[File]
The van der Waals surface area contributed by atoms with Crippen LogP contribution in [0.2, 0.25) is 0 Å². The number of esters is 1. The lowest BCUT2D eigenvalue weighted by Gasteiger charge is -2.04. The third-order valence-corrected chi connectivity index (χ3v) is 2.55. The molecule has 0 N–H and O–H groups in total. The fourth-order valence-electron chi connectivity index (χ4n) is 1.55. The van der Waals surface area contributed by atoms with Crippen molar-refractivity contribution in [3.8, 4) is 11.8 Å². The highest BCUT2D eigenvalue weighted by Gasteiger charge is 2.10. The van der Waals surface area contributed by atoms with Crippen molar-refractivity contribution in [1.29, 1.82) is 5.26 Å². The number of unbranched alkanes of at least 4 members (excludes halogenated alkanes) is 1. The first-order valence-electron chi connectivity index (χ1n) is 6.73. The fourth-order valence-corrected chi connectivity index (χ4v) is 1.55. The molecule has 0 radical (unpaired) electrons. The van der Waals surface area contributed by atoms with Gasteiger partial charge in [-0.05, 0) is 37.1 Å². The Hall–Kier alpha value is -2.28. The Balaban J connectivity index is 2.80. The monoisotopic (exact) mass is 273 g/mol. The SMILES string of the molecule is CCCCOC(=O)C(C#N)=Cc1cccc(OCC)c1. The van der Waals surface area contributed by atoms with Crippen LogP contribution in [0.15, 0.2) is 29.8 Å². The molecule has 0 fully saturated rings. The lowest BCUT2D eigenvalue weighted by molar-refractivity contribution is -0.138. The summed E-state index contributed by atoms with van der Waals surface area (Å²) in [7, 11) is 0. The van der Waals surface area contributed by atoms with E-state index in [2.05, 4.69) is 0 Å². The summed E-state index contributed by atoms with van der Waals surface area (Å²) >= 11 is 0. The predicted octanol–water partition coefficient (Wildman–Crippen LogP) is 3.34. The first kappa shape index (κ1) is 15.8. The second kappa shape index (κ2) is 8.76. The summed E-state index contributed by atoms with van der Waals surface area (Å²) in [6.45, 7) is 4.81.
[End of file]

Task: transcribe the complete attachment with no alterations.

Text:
The van der Waals surface area contributed by atoms with Crippen LogP contribution in [0.2, 0.25) is 0 Å². The number of esters is 1. The lowest BCUT2D eigenvalue weighted by Gasteiger charge is -2.04. The third-order valence-corrected chi connectivity index (χ3v) is 2.55. The molecule has 0 N–H and O–H groups in total. The fourth-order valence-electron chi connectivity index (χ4n) is 1.55. The van der Waals surface area contributed by atoms with Crippen molar-refractivity contribution in [3.8, 4) is 11.8 Å². The highest BCUT2D eigenvalue weighted by Gasteiger charge is 2.10. The van der Waals surface area contributed by atoms with Crippen molar-refractivity contribution in [1.29, 1.82) is 5.26 Å². The number of unbranched alkanes of at least 4 members (excludes halogenated alkanes) is 1. The first-order valence-electron chi connectivity index (χ1n) is 6.73. The fourth-order valence-corrected chi connectivity index (χ4v) is 1.55. The molecule has 0 radical (unpaired) electrons. The van der Waals surface area contributed by atoms with Gasteiger partial charge in [-0.05, 0) is 37.1 Å². The Hall–Kier alpha value is -2.28. The Balaban J connectivity index is 2.80. The monoisotopic (exact) mass is 273 g/mol. The SMILES string of the molecule is CCCCOC(=O)C(C#N)=Cc1cccc(OCC)c1. The van der Waals surface area contributed by atoms with Crippen LogP contribution in [0.15, 0.2) is 29.8 Å². The molecule has 0 fully saturated rings. The lowest BCUT2D eigenvalue weighted by molar-refractivity contribution is -0.138. The summed E-state index contributed by atoms with van der Waals surface area (Å²) in [7, 11) is 0. The van der Waals surface area contributed by atoms with E-state index in [2.05, 4.69) is 0 Å². The summed E-state index contributed by atoms with van der Waals surface area (Å²) >= 11 is 0. The predicted octanol–water partition coefficient (Wildman–Crippen LogP) is 3.34. The first kappa shape index (κ1) is 15.8. The second kappa shape index (κ2) is 8.76. The summed E-state index contributed by atoms with van der Waals surface area (Å²) in [6.45, 7) is 4.81.